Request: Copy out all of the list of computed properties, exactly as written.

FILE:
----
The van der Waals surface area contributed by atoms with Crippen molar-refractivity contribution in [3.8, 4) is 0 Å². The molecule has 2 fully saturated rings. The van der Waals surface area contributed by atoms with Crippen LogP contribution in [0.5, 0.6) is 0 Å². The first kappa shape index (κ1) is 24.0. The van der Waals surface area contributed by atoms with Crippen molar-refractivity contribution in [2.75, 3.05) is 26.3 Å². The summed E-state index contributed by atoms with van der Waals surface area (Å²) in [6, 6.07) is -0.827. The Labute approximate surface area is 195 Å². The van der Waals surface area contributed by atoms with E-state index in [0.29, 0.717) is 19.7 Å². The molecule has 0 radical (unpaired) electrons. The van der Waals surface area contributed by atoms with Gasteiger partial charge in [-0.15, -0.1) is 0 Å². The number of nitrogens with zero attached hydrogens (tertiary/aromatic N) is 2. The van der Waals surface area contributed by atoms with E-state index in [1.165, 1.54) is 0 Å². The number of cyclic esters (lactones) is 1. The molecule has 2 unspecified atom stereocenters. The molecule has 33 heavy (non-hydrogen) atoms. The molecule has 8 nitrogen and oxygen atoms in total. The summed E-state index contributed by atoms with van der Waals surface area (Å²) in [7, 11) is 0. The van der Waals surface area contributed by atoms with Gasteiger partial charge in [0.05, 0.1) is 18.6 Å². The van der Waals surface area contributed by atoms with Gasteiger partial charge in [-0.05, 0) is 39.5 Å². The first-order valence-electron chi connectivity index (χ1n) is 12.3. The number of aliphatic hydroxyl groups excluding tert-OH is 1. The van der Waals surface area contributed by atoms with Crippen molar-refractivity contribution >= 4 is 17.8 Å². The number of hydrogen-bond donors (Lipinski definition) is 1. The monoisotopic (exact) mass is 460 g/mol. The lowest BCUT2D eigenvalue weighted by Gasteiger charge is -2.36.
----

The van der Waals surface area contributed by atoms with Crippen molar-refractivity contribution in [3.8, 4) is 0 Å². The molecule has 2 fully saturated rings. The van der Waals surface area contributed by atoms with Crippen LogP contribution in [0.5, 0.6) is 0 Å². The first kappa shape index (κ1) is 24.0. The van der Waals surface area contributed by atoms with Crippen molar-refractivity contribution in [2.75, 3.05) is 26.3 Å². The summed E-state index contributed by atoms with van der Waals surface area (Å²) in [6, 6.07) is -0.827. The Labute approximate surface area is 195 Å². The van der Waals surface area contributed by atoms with E-state index in [0.29, 0.717) is 19.7 Å². The molecule has 0 radical (unpaired) electrons. The van der Waals surface area contributed by atoms with Gasteiger partial charge in [-0.15, -0.1) is 0 Å². The number of nitrogens with zero attached hydrogens (tertiary/aromatic N) is 2. The van der Waals surface area contributed by atoms with E-state index in [1.165, 1.54) is 0 Å². The number of cyclic esters (lactones) is 1. The molecule has 2 unspecified atom stereocenters. The molecule has 33 heavy (non-hydrogen) atoms. The molecule has 8 nitrogen and oxygen atoms in total. The summed E-state index contributed by atoms with van der Waals surface area (Å²) in [7, 11) is 0. The van der Waals surface area contributed by atoms with Gasteiger partial charge in [0.05, 0.1) is 18.6 Å². The van der Waals surface area contributed by atoms with Gasteiger partial charge in [-0.05, 0) is 39.5 Å². The first-order valence-electron chi connectivity index (χ1n) is 12.3. The number of aliphatic hydroxyl groups excluding tert-OH is 1. The van der Waals surface area contributed by atoms with Crippen molar-refractivity contribution >= 4 is 17.8 Å². The number of hydrogen-bond donors (Lipinski definition) is 1. The monoisotopic (exact) mass is 460 g/mol. The lowest BCUT2D eigenvalue weighted by Gasteiger charge is -2.36.